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Oakland Raiders' safety #24 Michael Huff stands on the field during the team's first practice of training camp at their facility in Napa, Calif, on the Thursday July 30, 2009. (Anda Chu/Staff)

NAPA — It's no secret that many people have given up on Michael Huff turning into the NFL's next great safety. Heck, Raiders coach Tom Cable gave up on Huff after only one game last season.

Yet, here Huff is in his fourth season still working toward validating the Raiders' selecting him No. 7 in the 2006 NFL draft, and making great strides, by all accounts.

"I know I wasn't playing up to top 10-pick potential, so I could see where he was coming from," Huff said of Cable. "Cable was a new coach, and he felt like he had to make a move. So I definitely respect him for that. I just kind of put that in my back pocket and learned from that."

Cable replaced fired coach Lane Kiffin on an interim basis four games into last season. After one game, Cable removed Huff and veteran wide receiver Ronald Curry from the starting lineup.

Cornerback Nnamdi Asomugha said the Raiders owed Huff more time than five games to prove himself.

"He's still a developing safety who got his position changed," Asomugha said. "I don't know if he got enough time to develop. I guess it's the nature of what's been going on here. If you don't perform within an allotted time, they move you on."

Curry sulked and said he felt singled out for the offense's struggles. Huff resolved to work harder and return a better player.

To that end, Huff spent numerous hours in the offseason breaking down the open-field tackling skills of some of the league's top safeties.

"I watched every tackle from Brian Dawkins, Ed Reed, Troy (Polamalu) and Bob Sanders," Huff said. "I watched every one of their tackles from last season just trying to see what they do. They all play different defenses, and they approach the game different, so I tried to take a little bit from each."

Huff plays a free safety position that oftentimes leaves him as the last line of defense between the line of scrimmage and the end zone.

A missed tackle by a defensive lineman or a linebacker might cost his team a few yards. A missed tackle by Huff tends to result in a touchdown for the other team.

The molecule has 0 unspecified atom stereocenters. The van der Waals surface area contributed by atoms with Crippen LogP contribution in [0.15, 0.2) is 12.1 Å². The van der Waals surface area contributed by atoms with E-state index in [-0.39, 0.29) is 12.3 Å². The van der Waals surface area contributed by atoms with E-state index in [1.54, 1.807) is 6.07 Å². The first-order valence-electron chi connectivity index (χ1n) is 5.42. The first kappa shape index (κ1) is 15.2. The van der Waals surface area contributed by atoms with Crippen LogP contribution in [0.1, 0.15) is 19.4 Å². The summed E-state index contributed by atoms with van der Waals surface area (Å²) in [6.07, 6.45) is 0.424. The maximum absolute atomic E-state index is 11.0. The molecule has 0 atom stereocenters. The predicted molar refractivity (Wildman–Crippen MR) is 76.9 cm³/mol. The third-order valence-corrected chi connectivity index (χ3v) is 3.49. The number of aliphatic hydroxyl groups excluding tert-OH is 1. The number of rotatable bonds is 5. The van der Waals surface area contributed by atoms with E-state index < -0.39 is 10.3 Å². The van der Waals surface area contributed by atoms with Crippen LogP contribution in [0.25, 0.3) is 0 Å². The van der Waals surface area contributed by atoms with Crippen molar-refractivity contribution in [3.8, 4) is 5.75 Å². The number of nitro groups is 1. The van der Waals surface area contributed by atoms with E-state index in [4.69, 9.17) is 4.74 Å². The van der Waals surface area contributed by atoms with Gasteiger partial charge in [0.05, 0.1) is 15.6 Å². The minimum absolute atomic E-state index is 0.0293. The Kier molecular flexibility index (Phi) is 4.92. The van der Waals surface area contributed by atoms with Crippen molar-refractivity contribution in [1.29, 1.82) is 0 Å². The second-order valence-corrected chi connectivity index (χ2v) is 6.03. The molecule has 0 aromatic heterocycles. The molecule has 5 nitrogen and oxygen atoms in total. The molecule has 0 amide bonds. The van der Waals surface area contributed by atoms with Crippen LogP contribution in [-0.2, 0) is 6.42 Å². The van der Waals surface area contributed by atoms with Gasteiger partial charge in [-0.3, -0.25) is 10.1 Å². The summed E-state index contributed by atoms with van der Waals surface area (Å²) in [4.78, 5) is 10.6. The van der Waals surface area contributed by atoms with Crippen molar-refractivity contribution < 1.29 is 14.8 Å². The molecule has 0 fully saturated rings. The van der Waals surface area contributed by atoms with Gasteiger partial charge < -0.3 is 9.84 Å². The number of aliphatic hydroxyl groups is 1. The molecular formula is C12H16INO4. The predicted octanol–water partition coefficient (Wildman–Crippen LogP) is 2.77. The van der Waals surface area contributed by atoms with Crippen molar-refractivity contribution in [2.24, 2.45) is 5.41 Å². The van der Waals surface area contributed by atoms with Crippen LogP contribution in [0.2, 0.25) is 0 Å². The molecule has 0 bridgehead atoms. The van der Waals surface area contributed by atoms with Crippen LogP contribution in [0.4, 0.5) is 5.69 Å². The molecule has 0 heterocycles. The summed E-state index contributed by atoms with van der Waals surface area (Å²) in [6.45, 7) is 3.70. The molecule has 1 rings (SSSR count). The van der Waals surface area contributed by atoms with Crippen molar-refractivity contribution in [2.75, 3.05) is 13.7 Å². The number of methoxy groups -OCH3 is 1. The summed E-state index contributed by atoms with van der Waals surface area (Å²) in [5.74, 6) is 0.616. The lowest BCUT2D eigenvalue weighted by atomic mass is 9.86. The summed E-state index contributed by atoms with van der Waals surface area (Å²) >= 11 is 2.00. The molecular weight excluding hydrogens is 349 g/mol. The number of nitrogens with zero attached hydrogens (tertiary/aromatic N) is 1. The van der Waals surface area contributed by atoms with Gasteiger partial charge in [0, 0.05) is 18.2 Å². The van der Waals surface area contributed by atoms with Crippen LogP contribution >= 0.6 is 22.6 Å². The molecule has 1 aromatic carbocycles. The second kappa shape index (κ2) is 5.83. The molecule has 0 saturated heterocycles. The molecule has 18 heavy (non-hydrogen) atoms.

Huff, 26, entered the NFL out of the University of Texas. He was the first safety selected in 2006 and deemed a can't-miss prospect by many.

"Michael was a tremendous player at Texas," one AFC general manager said. "We had him rated as a top-five player that year and someone we considered trading up for. Sometimes it takes awhile for a player to find his niche in the NFL, and it's harder for them to make the adjustment when they aren't used to failing at any level."

Huff, 6-foot-1 and 205 pounds, played out of position his first two NFL seasons, when the Raiders asked him to play strong safety. His slight build made it difficult for him to hold up against 250-pound tight ends and against the run.

Finally, he was allowed to return to his natural position last season. Things went well in training camp, only to have them unravel in the regular-season opener against the Denver Broncos.

"I missed two, maybe three (tackles)," Huff said, "and then ever since then it was all downhill from there."

Huff is competing against Hiram Eugene for the starting job this season. He made a huge impression upon Cable with an interception against the Dallas Cowboys on Aug. 13 and several open-field tackles.

"That play out in center field like that really was something," Cable said of Huff's interception. "He's capable of that. That's why he's back there. He's athletic, can run, all that. "... He's a good player. He knows what he needs to do in terms of becoming a sure tackler. But he's right in the middle of it."

Top-10 hits ... and misses
The Raiders have had eight top-10 picks in the NFL draft since 1996. Five of them have been panned for inconsistent play, with rookie Darrius Heyward-Bey off to a rough start, as well. The other picks were cornerback Charles Woodson (No. 4/1998) and running back Darren McFadden (No. 4/2008).
Year Pick Player Position Comment
1996 9 Rickey Dudley Tight end Physical specimen who dropped too many passes
1997 2 Darrell Russell Defensive tackle Ex-Pro Bowler squandered away promising career with drug use; Killed in crash in '05
2004 2 Robert Gallery Guard Has developed into top-tier guard, though Raiders envisioned him as Pro Bowl left tackle
2006 7 Michael Huff Safety Lost starting job early last season and is fighting to reclaim it from Hiram Eugene
2007 1 JaMarcus Russell Quarterback Showed promise in first season as full-time starter last year, but yet to reach heights expected
2009 7 Darrius Heyward-Bey Wide receiver Struggled with pass catching early on in camp but is making strides of late
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